Note that if the entire system is transitioning out of a global sleep state, all 
devices will be placed in the D0 state, so this is not necessary. However, in the
event that the device is placed in the D3 state during normal operation, this call
is necessary. It is impossible to determine which of the two events is taking place
in the driver, so it is always a good idea to make that call.

The driver should take note of the state that it is resuming from in order to ensure
correct (and speedy) operation.

The driver should update the current_state field in its pci_dev structure in this 



if (dev->driver && dev->driver->enable_wake)

This callback is generally only relevant for devices that support the PCI PM
spec and have the ability to generate a PME# (Power Management Event Signal)
to wake the system up. (However, it is possible that a device may support 
some non-standard way of generating a wake event on sleep.)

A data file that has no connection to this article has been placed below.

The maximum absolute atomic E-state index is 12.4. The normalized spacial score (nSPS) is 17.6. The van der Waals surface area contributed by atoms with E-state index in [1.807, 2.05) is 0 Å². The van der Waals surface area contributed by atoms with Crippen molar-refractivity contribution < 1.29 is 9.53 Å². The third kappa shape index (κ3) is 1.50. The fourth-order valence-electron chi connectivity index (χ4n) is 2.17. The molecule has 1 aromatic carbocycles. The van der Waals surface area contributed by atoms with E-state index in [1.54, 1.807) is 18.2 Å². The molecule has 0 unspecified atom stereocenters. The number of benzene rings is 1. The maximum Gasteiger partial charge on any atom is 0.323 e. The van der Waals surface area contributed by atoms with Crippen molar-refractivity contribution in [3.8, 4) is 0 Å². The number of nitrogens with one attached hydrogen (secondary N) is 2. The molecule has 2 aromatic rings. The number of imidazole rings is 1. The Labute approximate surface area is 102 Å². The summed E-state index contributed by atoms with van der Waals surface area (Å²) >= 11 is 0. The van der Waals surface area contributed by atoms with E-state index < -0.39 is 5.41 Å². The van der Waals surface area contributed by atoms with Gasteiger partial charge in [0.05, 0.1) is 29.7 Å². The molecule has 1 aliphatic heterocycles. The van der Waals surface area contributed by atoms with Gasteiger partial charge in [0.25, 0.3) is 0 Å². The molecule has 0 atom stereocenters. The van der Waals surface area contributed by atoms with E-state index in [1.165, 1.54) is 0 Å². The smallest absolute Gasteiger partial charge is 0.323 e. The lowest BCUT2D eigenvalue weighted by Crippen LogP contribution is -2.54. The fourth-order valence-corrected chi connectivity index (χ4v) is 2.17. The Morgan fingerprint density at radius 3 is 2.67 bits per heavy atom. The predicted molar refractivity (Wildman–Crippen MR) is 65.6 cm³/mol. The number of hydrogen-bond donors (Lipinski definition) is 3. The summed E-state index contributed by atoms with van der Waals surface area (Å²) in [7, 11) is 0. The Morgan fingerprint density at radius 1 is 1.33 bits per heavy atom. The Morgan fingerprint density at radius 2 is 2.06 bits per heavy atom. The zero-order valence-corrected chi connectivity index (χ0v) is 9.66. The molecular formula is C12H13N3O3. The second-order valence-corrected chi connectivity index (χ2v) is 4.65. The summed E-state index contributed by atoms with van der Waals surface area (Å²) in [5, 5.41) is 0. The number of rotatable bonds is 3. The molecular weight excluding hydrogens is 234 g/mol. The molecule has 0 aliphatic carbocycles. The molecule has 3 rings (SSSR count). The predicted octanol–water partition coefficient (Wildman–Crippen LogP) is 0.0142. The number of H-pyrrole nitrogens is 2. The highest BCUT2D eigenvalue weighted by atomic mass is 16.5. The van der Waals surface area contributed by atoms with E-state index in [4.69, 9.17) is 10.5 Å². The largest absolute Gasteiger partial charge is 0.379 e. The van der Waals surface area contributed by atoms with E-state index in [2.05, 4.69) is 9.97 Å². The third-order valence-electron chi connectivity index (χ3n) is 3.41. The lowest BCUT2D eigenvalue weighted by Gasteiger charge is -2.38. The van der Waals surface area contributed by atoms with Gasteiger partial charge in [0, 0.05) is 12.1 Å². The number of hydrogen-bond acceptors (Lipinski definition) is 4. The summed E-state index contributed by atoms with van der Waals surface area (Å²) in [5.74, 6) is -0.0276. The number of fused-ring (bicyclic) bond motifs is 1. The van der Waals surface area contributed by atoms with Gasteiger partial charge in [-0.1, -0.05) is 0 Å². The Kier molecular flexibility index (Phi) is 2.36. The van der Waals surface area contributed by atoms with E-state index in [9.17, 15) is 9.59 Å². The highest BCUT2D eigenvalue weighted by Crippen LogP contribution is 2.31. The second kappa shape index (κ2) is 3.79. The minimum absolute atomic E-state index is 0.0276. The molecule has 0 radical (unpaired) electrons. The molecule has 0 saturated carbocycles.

Bits 15:11 of the PMC (Power Mgmt Capabilities) Register in a device's
PM Capabilties describe what power states the device supports generating a 
wake event from:

|  Bit  |  State   |
|  15   |   D0     |
|  14   |   D1     |
|  13   |   D2     |
|  12   |   D3hot  |
|  11   |   D3cold |

A device can use this to enable wake events:


Note that to enable PME# from D3cold, a value of 4 should be passed to 
pci_enable_wake (since it uses an index into a bitmask). If a driver gets
a request to enable wake events from D3, two calls should be made to 
pci_enable_wake (one for both D3hot and D3cold).

5. Resources

PCI Local Bus Specification 
PCI Bus Power Management Interface Specification